- Libel Laws
- Government Service
- Senate Reform
The Democrats have paid a considerable price for their increasingly strong linkage to militant identity politics, which brands the party as focused on, or at least distracted by, issues of little relevance to most voters’ lives. Worse, the focus has led many working-class voters to believe that, unless they subscribe to this emerging worldview and are willing to speak its language, they will be condemned as reactionary, intolerant, and racist by those who purport to represent their interests. To some extent these voters are right: They really are looked down upon by substantial segments of the Democratic party—typically younger, well-educated, and metropolitan—who embrace identity politics and the intersectional approach. This has contributed to the emerging rupture in the Democratic Party’s coalition along lines of education and region.
A generation ago, humanity witnessed the fall of the Berlin Wall, the disappearance of the Eastern European bloc, and the breakup of the Soviet Union. Many thought that the victory of liberal democracy and competitive enterprise over communism and central planning would usher in a lasting era of peace and prosperity, but now the West appears to be undergoing an existential crisis. Across some of the most successful societies in history, liberal institutions are under attack from the far left and the far right. What brought about this stunning crisis of confidence in Western values and institutions and the ascendency of political and economic populism?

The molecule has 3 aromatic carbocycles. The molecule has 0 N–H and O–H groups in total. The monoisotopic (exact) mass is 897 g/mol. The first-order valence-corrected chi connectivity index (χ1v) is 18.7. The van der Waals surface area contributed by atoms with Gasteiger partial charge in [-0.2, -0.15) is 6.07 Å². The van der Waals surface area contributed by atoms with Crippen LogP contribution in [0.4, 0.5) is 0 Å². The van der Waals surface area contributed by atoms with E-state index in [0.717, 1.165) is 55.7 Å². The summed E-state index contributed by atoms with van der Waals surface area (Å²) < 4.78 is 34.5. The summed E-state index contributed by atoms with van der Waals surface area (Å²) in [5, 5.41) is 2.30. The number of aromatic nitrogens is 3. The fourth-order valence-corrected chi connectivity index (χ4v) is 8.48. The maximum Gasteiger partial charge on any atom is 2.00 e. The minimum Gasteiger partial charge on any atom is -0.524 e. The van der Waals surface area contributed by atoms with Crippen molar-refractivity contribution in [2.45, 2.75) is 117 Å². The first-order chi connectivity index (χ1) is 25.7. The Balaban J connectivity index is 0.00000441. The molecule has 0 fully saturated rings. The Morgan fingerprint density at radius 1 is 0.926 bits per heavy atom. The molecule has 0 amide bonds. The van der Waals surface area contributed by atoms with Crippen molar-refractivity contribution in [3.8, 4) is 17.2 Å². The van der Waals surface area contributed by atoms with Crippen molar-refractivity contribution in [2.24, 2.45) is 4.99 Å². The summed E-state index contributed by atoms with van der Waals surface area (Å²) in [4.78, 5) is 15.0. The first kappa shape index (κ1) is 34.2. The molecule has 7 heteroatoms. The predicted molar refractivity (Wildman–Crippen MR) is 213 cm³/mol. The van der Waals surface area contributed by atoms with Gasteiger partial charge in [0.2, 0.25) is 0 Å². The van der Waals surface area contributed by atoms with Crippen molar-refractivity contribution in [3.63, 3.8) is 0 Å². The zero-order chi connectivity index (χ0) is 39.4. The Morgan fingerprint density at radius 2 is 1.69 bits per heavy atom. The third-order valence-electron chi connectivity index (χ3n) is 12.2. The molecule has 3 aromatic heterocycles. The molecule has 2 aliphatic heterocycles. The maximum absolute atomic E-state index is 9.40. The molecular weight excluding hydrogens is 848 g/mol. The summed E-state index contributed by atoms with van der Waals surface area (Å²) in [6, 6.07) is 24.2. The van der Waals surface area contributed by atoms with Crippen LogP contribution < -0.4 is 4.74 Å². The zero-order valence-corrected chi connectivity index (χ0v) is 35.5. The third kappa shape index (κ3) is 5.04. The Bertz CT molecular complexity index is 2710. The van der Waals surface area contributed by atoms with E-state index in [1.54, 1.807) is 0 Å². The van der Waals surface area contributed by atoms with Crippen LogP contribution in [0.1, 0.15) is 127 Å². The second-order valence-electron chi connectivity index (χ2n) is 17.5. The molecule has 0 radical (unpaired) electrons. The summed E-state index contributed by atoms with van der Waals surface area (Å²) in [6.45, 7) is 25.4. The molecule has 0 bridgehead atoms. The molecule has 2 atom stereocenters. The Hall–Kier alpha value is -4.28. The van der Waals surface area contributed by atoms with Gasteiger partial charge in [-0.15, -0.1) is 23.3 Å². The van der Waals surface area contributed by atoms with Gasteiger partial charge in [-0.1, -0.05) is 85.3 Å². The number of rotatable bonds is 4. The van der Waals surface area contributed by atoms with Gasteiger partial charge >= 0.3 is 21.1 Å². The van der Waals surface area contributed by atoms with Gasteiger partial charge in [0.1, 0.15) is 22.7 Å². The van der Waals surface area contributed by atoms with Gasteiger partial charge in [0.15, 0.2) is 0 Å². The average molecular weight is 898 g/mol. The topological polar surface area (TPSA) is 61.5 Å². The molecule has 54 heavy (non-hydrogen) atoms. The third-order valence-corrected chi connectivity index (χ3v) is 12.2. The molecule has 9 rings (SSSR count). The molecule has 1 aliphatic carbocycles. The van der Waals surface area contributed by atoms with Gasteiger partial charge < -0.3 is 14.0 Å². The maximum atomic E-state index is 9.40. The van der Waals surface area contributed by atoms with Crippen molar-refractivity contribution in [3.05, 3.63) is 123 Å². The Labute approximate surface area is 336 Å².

Boudin and the Debacle of Urban Left-wing Politics Why the left and liberals are fighting in the cities.
Anything To Avoid Having To Actually Persuade Voters
At long last, Matt and Sam dive into the origins of the Christian right—a complicated tale often flattened by contemporary debates. What was the history of Christian anti-abortion activism before Roe, and how soon after the landmark Supreme Court decision did conservative Christians coalesce around the abortion—and other issues—to become the political force we know today? What did it take to get Catholics and evangelicals to join forces, and what were the barriers to them coming together, especially given the history of anti-Catholicism in the United States? And how did all this help reshape the GOP into a vehicle for anti-abortion politics, given that such a scenario was not fated on the eve of Roe? Your hosts take up these questions and more, stopping in the early 1990s—when they’ll pick up with the story in the third and final episode in the series.
Chesa Boudin became district attorney as part of a wave of progressive prosecutors. As he leaves office, how do his peers survive? San Francisco is all but short-hand for “liberal American city,” but their progressive district attorney Chesa Boudin just got booted from office in a not-so-close recall. Elected as part of a wave of progressive prosecutors, why is Boudin now out, while his reformer-minded peers remain popular? And what does it mean for criminal justice reform in America? Guest: Jessica Brand, founder and co-director of the Wren Collective, a consulting service focused on transforming the criminal justice system.